In July, 1982, OCC issued to Seattle-First National Bank a Shared National Credit Examination Report. A shared national credit is a loan or loan commitment of $20 million or more that is shared by two or more banks. The report contains information on problem credits shared by Seattle-First National Bank.

On January 17, 1983, class plaintiffs submitted to the Comptroller a request under 12 C.F.R. § 4.19 for release of portions of the 1980-82 NBE reports on Seattle-First National Bank. Dec. Sim, Ex. D. On January 20, 1984, the Comptroller agreed to release certain redacted versions of the reports. Id. According to the Comptroller, portions deleted consist largely of statements of opinion. Id.

On January 25, 1984, Seafirst submitted to the Comptroller a request under 12 C.F.R. § 4.19 for release of the draft of the 1982 Commercial Report of Examination on Seattle-First National Bank. Dec. Sim, Ex. E. Boyd joined in this request. Id., Ex. F. By letter dated April 12, 1984, the Comptroller denied the request. Id., Ex. G.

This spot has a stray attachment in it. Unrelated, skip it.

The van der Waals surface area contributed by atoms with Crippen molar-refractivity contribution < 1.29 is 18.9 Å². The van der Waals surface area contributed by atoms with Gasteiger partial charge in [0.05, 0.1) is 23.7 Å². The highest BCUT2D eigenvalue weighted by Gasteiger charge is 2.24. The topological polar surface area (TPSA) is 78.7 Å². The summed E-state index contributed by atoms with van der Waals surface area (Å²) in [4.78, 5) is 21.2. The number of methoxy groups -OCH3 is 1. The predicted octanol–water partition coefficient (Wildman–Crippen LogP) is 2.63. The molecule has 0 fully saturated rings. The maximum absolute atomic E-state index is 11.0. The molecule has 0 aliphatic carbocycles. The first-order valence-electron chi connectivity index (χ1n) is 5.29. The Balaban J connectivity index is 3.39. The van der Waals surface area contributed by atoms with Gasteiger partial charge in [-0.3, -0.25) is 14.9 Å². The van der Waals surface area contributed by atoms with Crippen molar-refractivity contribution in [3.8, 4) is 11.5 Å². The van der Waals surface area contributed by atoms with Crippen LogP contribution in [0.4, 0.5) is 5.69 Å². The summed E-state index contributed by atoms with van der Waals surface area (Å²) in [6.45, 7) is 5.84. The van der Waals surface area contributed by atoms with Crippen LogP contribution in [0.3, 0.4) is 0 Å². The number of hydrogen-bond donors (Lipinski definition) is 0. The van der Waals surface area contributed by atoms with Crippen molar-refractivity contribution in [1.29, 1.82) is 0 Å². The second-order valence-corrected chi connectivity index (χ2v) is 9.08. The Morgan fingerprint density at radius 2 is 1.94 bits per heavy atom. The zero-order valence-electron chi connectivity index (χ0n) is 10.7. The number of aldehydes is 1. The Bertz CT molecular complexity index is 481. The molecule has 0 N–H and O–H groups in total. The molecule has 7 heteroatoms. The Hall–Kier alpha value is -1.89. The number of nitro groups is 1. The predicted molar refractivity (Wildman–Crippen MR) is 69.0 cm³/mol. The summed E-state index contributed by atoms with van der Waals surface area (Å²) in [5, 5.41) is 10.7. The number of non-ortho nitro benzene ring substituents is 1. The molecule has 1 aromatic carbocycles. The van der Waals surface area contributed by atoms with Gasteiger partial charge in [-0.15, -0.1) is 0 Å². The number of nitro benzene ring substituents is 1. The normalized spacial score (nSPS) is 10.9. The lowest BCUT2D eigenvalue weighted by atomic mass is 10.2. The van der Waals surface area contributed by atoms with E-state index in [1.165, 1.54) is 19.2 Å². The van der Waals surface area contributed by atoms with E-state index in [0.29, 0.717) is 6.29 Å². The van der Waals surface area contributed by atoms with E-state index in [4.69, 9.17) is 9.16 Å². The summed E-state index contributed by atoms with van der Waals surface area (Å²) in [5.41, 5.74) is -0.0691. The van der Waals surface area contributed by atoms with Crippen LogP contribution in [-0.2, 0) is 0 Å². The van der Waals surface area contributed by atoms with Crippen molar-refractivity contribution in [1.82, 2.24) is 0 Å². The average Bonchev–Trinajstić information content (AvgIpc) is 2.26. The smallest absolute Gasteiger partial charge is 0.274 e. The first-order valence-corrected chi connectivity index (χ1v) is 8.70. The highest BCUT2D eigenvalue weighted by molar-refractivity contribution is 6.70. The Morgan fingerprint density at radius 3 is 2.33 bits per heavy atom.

On October 2, 1985, Boyd served a subpoena duces tecum on the Comptroller that requires production of the 1982 Commercial Report of Examination on Seattle-First National Bank and the draft thereof. Dec. Sim, Ex. H. On October 9, 1985, Boyd served a second subpoena duces tecum on the Comptroller that requires production of the 1982 Shared National Credit Examination Report issued to Seattle-First National Bank. Id., Ex. I.

The Comptroller has objected to these subpoenas on the grounds that (1) the material Boyd seeks is protected by the deliberative process privilege; (2) the material is confidential and the Comptroller's interest in confidentiality outweighs the litigants' need for protection; (3) the subpoenas are overbroad; and (4) the subpoenas were not accompanied by proof of service of a notice to take a deposition. In addition, the Comptroller objected to the second subpoena on the grounds that the litigants have failed to exhaust administrative remedies.